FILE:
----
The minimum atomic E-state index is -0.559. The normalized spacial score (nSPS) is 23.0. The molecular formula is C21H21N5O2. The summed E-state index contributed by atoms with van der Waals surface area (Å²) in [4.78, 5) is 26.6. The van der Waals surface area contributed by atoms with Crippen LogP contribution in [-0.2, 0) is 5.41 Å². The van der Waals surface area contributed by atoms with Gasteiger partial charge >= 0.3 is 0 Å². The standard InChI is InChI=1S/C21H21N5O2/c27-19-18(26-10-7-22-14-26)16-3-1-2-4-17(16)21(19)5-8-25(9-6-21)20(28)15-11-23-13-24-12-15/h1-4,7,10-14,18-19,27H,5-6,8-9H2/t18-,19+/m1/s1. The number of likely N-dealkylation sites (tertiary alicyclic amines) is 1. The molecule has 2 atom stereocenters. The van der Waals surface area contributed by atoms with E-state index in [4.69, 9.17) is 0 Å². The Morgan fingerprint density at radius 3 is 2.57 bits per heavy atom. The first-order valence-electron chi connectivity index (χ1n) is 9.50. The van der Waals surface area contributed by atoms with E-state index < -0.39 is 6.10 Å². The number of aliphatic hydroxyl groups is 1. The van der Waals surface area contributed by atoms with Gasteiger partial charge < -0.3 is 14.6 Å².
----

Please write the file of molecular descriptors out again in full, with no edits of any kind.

The minimum atomic E-state index is -0.559. The normalized spacial score (nSPS) is 23.0. The molecular formula is C21H21N5O2. The summed E-state index contributed by atoms with van der Waals surface area (Å²) in [4.78, 5) is 26.6. The van der Waals surface area contributed by atoms with Crippen LogP contribution in [-0.2, 0) is 5.41 Å². The van der Waals surface area contributed by atoms with Gasteiger partial charge >= 0.3 is 0 Å². The standard InChI is InChI=1S/C21H21N5O2/c27-19-18(26-10-7-22-14-26)16-3-1-2-4-17(16)21(19)5-8-25(9-6-21)20(28)15-11-23-13-24-12-15/h1-4,7,10-14,18-19,27H,5-6,8-9H2/t18-,19+/m1/s1. The number of likely N-dealkylation sites (tertiary alicyclic amines) is 1. The molecule has 2 atom stereocenters. The van der Waals surface area contributed by atoms with E-state index in [4.69, 9.17) is 0 Å². The Morgan fingerprint density at radius 3 is 2.57 bits per heavy atom. The first-order valence-electron chi connectivity index (χ1n) is 9.50. The van der Waals surface area contributed by atoms with E-state index < -0.39 is 6.10 Å². The number of aliphatic hydroxyl groups is 1. The van der Waals surface area contributed by atoms with Gasteiger partial charge < -0.3 is 14.6 Å².